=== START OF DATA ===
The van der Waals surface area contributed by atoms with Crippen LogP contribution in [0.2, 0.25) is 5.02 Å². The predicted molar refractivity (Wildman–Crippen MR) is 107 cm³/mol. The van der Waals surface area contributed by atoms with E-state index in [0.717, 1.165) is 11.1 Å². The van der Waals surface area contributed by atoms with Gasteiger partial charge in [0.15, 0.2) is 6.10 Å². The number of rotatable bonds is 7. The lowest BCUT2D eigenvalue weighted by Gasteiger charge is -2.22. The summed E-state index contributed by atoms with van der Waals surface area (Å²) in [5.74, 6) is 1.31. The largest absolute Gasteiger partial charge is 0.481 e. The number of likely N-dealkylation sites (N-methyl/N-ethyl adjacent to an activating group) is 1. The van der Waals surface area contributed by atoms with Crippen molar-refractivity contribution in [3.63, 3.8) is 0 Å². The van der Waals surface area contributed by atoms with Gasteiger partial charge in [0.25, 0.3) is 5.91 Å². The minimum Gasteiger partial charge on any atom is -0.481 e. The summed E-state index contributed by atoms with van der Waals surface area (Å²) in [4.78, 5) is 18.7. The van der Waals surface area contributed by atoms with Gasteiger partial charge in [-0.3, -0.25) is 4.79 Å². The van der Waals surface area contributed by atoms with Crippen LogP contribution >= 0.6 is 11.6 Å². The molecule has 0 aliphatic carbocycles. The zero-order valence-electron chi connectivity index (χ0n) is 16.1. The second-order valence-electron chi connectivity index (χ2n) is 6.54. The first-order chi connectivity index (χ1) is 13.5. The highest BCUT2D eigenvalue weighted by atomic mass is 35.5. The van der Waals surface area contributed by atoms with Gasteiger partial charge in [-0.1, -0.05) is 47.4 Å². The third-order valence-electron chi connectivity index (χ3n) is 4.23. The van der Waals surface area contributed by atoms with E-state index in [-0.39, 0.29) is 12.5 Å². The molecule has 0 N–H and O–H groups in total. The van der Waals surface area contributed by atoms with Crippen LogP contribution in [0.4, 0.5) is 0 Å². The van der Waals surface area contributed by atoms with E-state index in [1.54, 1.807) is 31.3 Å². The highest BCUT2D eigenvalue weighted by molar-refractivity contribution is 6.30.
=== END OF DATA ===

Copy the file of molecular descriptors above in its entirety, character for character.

The van der Waals surface area contributed by atoms with Crippen LogP contribution in [0.2, 0.25) is 5.02 Å². The predicted molar refractivity (Wildman–Crippen MR) is 107 cm³/mol. The van der Waals surface area contributed by atoms with E-state index in [0.717, 1.165) is 11.1 Å². The van der Waals surface area contributed by atoms with Gasteiger partial charge in [0.15, 0.2) is 6.10 Å². The number of rotatable bonds is 7. The lowest BCUT2D eigenvalue weighted by Gasteiger charge is -2.22. The summed E-state index contributed by atoms with van der Waals surface area (Å²) in [5.74, 6) is 1.31. The largest absolute Gasteiger partial charge is 0.481 e. The number of likely N-dealkylation sites (N-methyl/N-ethyl adjacent to an activating group) is 1. The van der Waals surface area contributed by atoms with Crippen molar-refractivity contribution in [3.63, 3.8) is 0 Å². The van der Waals surface area contributed by atoms with Gasteiger partial charge in [0.25, 0.3) is 5.91 Å². The minimum Gasteiger partial charge on any atom is -0.481 e. The summed E-state index contributed by atoms with van der Waals surface area (Å²) in [4.78, 5) is 18.7. The van der Waals surface area contributed by atoms with Gasteiger partial charge in [-0.3, -0.25) is 4.79 Å². The van der Waals surface area contributed by atoms with Crippen LogP contribution >= 0.6 is 11.6 Å². The molecule has 0 aliphatic carbocycles. The zero-order valence-electron chi connectivity index (χ0n) is 16.1. The second-order valence-electron chi connectivity index (χ2n) is 6.54. The first-order chi connectivity index (χ1) is 13.5. The highest BCUT2D eigenvalue weighted by atomic mass is 35.5. The van der Waals surface area contributed by atoms with Gasteiger partial charge in [-0.1, -0.05) is 47.4 Å². The third-order valence-electron chi connectivity index (χ3n) is 4.23. The van der Waals surface area contributed by atoms with E-state index in [-0.39, 0.29) is 12.5 Å². The molecule has 0 N–H and O–H groups in total. The van der Waals surface area contributed by atoms with Crippen LogP contribution in [0.4, 0.5) is 0 Å². The van der Waals surface area contributed by atoms with E-state index in [1.54, 1.807) is 31.3 Å². The highest BCUT2D eigenvalue weighted by molar-refractivity contribution is 6.30.